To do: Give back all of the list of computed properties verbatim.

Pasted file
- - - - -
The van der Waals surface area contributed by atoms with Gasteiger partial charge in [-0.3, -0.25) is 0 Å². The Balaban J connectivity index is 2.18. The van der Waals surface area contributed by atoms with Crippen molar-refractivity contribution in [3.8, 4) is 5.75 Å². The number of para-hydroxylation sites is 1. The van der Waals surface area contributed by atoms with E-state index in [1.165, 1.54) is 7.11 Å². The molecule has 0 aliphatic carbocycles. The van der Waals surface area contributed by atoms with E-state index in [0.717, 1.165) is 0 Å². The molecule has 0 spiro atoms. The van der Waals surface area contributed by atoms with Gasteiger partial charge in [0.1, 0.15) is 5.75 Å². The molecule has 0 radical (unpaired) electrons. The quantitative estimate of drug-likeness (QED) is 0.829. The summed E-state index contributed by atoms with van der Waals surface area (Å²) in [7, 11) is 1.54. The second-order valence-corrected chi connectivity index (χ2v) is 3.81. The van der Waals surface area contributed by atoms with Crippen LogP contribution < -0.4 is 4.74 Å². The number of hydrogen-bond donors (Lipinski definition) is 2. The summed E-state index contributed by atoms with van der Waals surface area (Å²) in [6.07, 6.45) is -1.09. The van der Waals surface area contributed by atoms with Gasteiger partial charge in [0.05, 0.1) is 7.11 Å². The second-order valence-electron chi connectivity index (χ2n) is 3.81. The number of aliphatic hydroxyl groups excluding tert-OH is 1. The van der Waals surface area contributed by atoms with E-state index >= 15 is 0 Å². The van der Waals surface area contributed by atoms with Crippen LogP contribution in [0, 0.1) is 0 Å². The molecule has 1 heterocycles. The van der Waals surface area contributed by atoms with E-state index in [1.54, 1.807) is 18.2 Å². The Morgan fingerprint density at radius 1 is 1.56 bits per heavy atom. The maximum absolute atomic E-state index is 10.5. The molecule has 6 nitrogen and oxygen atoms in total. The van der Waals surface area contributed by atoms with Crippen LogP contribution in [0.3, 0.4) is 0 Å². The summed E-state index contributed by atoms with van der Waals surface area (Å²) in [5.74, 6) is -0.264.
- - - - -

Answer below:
The van der Waals surface area contributed by atoms with Gasteiger partial charge in [-0.3, -0.25) is 0 Å². The Balaban J connectivity index is 2.18. The van der Waals surface area contributed by atoms with Crippen molar-refractivity contribution in [3.8, 4) is 5.75 Å². The number of para-hydroxylation sites is 1. The van der Waals surface area contributed by atoms with E-state index in [1.165, 1.54) is 7.11 Å². The molecule has 0 aliphatic carbocycles. The van der Waals surface area contributed by atoms with E-state index in [0.717, 1.165) is 0 Å². The molecule has 0 spiro atoms. The van der Waals surface area contributed by atoms with Gasteiger partial charge in [0.1, 0.15) is 5.75 Å². The molecule has 0 radical (unpaired) electrons. The quantitative estimate of drug-likeness (QED) is 0.829. The summed E-state index contributed by atoms with van der Waals surface area (Å²) in [7, 11) is 1.54. The second-order valence-corrected chi connectivity index (χ2v) is 3.81. The van der Waals surface area contributed by atoms with Crippen LogP contribution < -0.4 is 4.74 Å². The number of hydrogen-bond donors (Lipinski definition) is 2. The summed E-state index contributed by atoms with van der Waals surface area (Å²) in [6.07, 6.45) is -1.09. The van der Waals surface area contributed by atoms with Gasteiger partial charge in [0.05, 0.1) is 7.11 Å². The second-order valence-electron chi connectivity index (χ2n) is 3.81. The number of aliphatic hydroxyl groups excluding tert-OH is 1. The van der Waals surface area contributed by atoms with E-state index >= 15 is 0 Å². The van der Waals surface area contributed by atoms with Crippen LogP contribution in [0, 0.1) is 0 Å². The molecule has 1 heterocycles. The van der Waals surface area contributed by atoms with E-state index in [1.54, 1.807) is 18.2 Å². The Morgan fingerprint density at radius 1 is 1.56 bits per heavy atom. The maximum absolute atomic E-state index is 10.5. The molecule has 6 nitrogen and oxygen atoms in total. The van der Waals surface area contributed by atoms with Crippen LogP contribution in [0.3, 0.4) is 0 Å². The summed E-state index contributed by atoms with van der Waals surface area (Å²) in [5.74, 6) is -0.264.